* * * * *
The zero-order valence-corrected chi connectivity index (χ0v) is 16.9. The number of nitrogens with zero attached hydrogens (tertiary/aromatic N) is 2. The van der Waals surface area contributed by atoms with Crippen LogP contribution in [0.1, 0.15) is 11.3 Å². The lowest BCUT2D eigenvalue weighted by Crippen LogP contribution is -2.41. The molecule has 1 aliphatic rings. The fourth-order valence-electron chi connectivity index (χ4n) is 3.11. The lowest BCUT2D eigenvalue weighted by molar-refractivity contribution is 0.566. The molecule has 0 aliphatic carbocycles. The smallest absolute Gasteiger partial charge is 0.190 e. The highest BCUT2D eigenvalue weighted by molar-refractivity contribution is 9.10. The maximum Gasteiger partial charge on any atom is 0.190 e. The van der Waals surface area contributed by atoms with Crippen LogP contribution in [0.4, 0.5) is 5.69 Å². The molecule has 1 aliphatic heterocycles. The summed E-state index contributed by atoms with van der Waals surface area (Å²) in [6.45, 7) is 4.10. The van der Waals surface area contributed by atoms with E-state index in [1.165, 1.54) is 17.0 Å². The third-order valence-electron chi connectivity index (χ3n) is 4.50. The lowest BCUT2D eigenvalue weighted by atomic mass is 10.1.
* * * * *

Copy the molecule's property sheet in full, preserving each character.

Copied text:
The zero-order valence-corrected chi connectivity index (χ0v) is 16.9. The number of nitrogens with zero attached hydrogens (tertiary/aromatic N) is 2. The van der Waals surface area contributed by atoms with Crippen LogP contribution in [0.1, 0.15) is 11.3 Å². The lowest BCUT2D eigenvalue weighted by Crippen LogP contribution is -2.41. The molecule has 1 aliphatic rings. The fourth-order valence-electron chi connectivity index (χ4n) is 3.11. The lowest BCUT2D eigenvalue weighted by molar-refractivity contribution is 0.566. The molecule has 0 aliphatic carbocycles. The smallest absolute Gasteiger partial charge is 0.190 e. The highest BCUT2D eigenvalue weighted by molar-refractivity contribution is 9.10. The maximum Gasteiger partial charge on any atom is 0.190 e. The van der Waals surface area contributed by atoms with Crippen LogP contribution in [0.4, 0.5) is 5.69 Å². The molecule has 1 aliphatic heterocycles. The summed E-state index contributed by atoms with van der Waals surface area (Å²) in [6.45, 7) is 4.10. The van der Waals surface area contributed by atoms with E-state index in [1.165, 1.54) is 17.0 Å². The third-order valence-electron chi connectivity index (χ3n) is 4.50. The lowest BCUT2D eigenvalue weighted by atomic mass is 10.1.